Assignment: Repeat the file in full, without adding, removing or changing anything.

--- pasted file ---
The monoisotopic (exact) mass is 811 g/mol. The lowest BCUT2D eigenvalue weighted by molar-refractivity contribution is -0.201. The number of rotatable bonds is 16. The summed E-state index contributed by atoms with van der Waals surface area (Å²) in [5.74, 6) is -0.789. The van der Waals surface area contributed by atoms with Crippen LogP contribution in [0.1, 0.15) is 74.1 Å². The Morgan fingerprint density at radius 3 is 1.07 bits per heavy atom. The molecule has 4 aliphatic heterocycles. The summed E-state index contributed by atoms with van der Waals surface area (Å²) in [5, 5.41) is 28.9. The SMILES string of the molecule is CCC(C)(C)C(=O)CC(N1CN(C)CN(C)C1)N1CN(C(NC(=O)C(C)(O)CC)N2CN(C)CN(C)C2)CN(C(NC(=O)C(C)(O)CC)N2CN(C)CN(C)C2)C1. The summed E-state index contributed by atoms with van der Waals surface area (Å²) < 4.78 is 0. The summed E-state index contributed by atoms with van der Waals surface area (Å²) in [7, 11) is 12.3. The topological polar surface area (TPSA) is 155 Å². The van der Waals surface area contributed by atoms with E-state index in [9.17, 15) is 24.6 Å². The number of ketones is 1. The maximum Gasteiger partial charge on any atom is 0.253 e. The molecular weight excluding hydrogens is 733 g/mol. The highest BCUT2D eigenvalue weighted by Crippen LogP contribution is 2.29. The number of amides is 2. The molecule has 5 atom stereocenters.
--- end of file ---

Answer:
The monoisotopic (exact) mass is 811 g/mol. The lowest BCUT2D eigenvalue weighted by molar-refractivity contribution is -0.201. The number of rotatable bonds is 16. The summed E-state index contributed by atoms with van der Waals surface area (Å²) in [5.74, 6) is -0.789. The van der Waals surface area contributed by atoms with Crippen LogP contribution in [0.1, 0.15) is 74.1 Å². The Morgan fingerprint density at radius 3 is 1.07 bits per heavy atom. The molecule has 4 aliphatic heterocycles. The summed E-state index contributed by atoms with van der Waals surface area (Å²) in [5, 5.41) is 28.9. The SMILES string of the molecule is CCC(C)(C)C(=O)CC(N1CN(C)CN(C)C1)N1CN(C(NC(=O)C(C)(O)CC)N2CN(C)CN(C)C2)CN(C(NC(=O)C(C)(O)CC)N2CN(C)CN(C)C2)C1. The summed E-state index contributed by atoms with van der Waals surface area (Å²) < 4.78 is 0. The summed E-state index contributed by atoms with van der Waals surface area (Å²) in [7, 11) is 12.3. The topological polar surface area (TPSA) is 155 Å². The van der Waals surface area contributed by atoms with E-state index in [9.17, 15) is 24.6 Å². The number of ketones is 1. The maximum Gasteiger partial charge on any atom is 0.253 e. The molecular weight excluding hydrogens is 733 g/mol. The highest BCUT2D eigenvalue weighted by Crippen LogP contribution is 2.29. The number of amides is 2. The molecule has 5 atom stereocenters.